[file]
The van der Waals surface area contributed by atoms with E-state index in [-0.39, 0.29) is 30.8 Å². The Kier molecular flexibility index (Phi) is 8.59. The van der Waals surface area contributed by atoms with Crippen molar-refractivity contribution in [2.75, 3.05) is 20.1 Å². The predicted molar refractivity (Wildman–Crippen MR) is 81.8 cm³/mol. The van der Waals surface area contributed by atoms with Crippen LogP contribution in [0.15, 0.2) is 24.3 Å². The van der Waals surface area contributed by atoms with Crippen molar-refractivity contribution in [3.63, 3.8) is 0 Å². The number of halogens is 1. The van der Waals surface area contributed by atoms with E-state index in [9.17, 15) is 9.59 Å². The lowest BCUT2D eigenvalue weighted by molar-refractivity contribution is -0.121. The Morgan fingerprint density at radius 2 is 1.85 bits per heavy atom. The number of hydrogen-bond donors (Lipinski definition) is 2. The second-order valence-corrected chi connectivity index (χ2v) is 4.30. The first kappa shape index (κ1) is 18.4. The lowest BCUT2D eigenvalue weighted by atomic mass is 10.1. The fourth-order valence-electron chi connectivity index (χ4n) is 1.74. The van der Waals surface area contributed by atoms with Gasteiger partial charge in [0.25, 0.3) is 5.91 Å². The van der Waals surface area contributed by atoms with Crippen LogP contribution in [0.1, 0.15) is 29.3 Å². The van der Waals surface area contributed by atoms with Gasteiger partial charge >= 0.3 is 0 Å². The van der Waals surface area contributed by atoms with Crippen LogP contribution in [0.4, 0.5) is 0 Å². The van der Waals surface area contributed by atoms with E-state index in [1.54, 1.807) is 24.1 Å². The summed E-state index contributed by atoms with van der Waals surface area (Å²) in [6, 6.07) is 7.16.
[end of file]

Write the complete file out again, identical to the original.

The van der Waals surface area contributed by atoms with E-state index in [-0.39, 0.29) is 30.8 Å². The Kier molecular flexibility index (Phi) is 8.59. The van der Waals surface area contributed by atoms with Crippen molar-refractivity contribution in [2.75, 3.05) is 20.1 Å². The predicted molar refractivity (Wildman–Crippen MR) is 81.8 cm³/mol. The van der Waals surface area contributed by atoms with Crippen LogP contribution in [0.15, 0.2) is 24.3 Å². The van der Waals surface area contributed by atoms with Crippen molar-refractivity contribution in [3.63, 3.8) is 0 Å². The number of halogens is 1. The van der Waals surface area contributed by atoms with E-state index in [9.17, 15) is 9.59 Å². The lowest BCUT2D eigenvalue weighted by molar-refractivity contribution is -0.121. The Morgan fingerprint density at radius 2 is 1.85 bits per heavy atom. The number of hydrogen-bond donors (Lipinski definition) is 2. The second-order valence-corrected chi connectivity index (χ2v) is 4.30. The first kappa shape index (κ1) is 18.4. The lowest BCUT2D eigenvalue weighted by atomic mass is 10.1. The fourth-order valence-electron chi connectivity index (χ4n) is 1.74. The van der Waals surface area contributed by atoms with Gasteiger partial charge in [0.25, 0.3) is 5.91 Å². The van der Waals surface area contributed by atoms with Crippen LogP contribution in [0.1, 0.15) is 29.3 Å². The van der Waals surface area contributed by atoms with Gasteiger partial charge >= 0.3 is 0 Å². The van der Waals surface area contributed by atoms with Crippen LogP contribution in [0.4, 0.5) is 0 Å². The van der Waals surface area contributed by atoms with E-state index in [1.54, 1.807) is 24.1 Å². The summed E-state index contributed by atoms with van der Waals surface area (Å²) in [6, 6.07) is 7.16.